One More River is a poignant period piece about durable people and enduring values. The ninth and final novel in John Galsworthy’s Forsyte Chronicles, One More River has less bite than the earlier novels.
The story swirls around the divorce action Sir Gerald Corven brings against his wife, Clare, and a young man who fell in love with her as she fled her husband. Coming from a family that loathes publicity, Clare refuses to explain even to them that Corven is a sadist, leaving her sister, Dinny, to handle the unpleasant details.
Dinny has experience with unpleasant details. She’s still aching from losing her lover to a public scandal, but she nonetheless exerts herself to soothe and support her family.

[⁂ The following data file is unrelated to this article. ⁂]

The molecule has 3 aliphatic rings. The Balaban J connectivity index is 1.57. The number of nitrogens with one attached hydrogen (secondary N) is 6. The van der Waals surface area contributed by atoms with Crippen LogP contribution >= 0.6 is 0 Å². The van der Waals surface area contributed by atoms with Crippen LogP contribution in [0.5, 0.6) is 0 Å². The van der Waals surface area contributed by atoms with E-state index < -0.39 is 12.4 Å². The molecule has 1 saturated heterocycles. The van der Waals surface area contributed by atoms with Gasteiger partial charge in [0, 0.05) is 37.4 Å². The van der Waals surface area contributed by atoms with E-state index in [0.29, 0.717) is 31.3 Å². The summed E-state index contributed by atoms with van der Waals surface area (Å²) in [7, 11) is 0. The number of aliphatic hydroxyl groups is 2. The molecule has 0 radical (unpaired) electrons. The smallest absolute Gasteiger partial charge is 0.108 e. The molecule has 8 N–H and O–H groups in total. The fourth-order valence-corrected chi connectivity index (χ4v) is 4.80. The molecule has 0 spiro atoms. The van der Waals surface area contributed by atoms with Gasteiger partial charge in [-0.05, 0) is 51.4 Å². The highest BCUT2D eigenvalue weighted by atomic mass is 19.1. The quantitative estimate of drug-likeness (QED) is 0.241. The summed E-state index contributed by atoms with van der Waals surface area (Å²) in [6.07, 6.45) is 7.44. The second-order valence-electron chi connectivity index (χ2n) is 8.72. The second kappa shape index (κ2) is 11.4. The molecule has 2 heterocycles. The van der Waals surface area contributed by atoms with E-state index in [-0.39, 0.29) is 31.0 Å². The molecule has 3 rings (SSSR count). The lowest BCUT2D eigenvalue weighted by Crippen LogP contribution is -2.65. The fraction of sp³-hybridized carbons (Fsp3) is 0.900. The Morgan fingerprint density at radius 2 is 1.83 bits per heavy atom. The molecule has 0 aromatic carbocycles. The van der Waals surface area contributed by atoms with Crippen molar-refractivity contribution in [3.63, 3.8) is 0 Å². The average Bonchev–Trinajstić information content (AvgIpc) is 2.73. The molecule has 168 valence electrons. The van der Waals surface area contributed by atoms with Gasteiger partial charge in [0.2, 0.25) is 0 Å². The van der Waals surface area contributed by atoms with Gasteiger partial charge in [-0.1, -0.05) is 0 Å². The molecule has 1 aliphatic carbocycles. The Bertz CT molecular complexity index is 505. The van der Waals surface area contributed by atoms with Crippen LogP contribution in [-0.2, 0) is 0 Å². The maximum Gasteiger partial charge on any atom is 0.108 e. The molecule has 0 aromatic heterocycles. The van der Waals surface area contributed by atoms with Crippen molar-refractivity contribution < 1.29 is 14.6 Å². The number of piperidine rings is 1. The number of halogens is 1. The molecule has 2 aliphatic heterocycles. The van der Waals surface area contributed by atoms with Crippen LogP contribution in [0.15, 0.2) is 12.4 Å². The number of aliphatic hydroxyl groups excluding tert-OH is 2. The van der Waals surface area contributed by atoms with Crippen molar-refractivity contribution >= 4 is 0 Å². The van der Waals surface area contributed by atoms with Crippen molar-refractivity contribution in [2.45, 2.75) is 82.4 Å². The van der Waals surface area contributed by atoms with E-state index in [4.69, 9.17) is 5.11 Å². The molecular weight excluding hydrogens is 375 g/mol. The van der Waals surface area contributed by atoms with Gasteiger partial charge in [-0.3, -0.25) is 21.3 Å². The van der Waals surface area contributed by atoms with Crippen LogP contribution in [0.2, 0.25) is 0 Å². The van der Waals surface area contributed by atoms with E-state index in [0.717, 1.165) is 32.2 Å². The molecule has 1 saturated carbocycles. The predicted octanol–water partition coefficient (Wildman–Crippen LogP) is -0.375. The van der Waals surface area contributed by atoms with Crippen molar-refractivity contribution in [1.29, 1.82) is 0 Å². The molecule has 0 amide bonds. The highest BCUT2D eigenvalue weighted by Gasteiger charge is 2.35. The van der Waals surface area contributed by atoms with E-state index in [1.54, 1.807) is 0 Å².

Although all the Charwells rally around Clare, it’s Dinny they most care about. They want to see her married, and even select a suitable man, Eustace Dornford. After Dinny learns that her lover has drowned in Siam, she begins to see the family is right.
Galsworthy’s people are ladies and gentlemen. Clare aside, the characters are not vivid, but durable. Seeing them, readers can understand why tiny England was able to command an empire on which the sun never set.One More River By John Galsworthy, Charles Scribner’s, 1933 304 pages My grade: A
© 2013 Linda Gorton Aragoni